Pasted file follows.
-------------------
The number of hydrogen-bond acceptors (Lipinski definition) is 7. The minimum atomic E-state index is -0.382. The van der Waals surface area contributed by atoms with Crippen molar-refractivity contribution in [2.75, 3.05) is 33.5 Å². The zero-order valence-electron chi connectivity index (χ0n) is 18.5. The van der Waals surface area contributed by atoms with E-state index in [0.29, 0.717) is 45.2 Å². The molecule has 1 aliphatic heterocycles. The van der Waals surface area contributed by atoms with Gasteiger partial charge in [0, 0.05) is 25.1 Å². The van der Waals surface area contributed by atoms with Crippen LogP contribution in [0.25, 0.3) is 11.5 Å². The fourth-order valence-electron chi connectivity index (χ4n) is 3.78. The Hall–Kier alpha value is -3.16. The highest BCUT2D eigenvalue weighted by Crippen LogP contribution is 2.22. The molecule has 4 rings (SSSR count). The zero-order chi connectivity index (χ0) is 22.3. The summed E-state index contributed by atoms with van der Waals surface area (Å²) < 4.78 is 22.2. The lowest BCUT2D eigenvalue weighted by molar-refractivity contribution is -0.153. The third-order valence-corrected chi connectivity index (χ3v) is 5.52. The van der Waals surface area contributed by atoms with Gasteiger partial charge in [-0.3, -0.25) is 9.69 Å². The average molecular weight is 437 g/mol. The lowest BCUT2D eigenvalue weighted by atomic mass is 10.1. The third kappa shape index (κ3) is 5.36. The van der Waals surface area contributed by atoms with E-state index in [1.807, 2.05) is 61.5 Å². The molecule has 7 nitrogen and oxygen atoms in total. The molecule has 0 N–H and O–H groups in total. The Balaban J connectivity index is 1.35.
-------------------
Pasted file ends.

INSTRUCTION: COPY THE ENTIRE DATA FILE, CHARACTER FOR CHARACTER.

The number of hydrogen-bond acceptors (Lipinski definition) is 7. The minimum atomic E-state index is -0.382. The van der Waals surface area contributed by atoms with Crippen molar-refractivity contribution in [2.75, 3.05) is 33.5 Å². The zero-order valence-electron chi connectivity index (χ0n) is 18.5. The van der Waals surface area contributed by atoms with E-state index in [0.29, 0.717) is 45.2 Å². The molecule has 1 aliphatic heterocycles. The van der Waals surface area contributed by atoms with Gasteiger partial charge in [0, 0.05) is 25.1 Å². The van der Waals surface area contributed by atoms with Crippen LogP contribution in [0.25, 0.3) is 11.5 Å². The fourth-order valence-electron chi connectivity index (χ4n) is 3.78. The Hall–Kier alpha value is -3.16. The highest BCUT2D eigenvalue weighted by Crippen LogP contribution is 2.22. The molecule has 4 rings (SSSR count). The zero-order chi connectivity index (χ0) is 22.3. The summed E-state index contributed by atoms with van der Waals surface area (Å²) < 4.78 is 22.2. The lowest BCUT2D eigenvalue weighted by molar-refractivity contribution is -0.153. The third-order valence-corrected chi connectivity index (χ3v) is 5.52. The van der Waals surface area contributed by atoms with Gasteiger partial charge in [-0.3, -0.25) is 9.69 Å². The average molecular weight is 437 g/mol. The lowest BCUT2D eigenvalue weighted by atomic mass is 10.1. The third kappa shape index (κ3) is 5.36. The van der Waals surface area contributed by atoms with E-state index in [1.807, 2.05) is 61.5 Å². The molecule has 7 nitrogen and oxygen atoms in total. The molecule has 0 N–H and O–H groups in total. The Balaban J connectivity index is 1.35.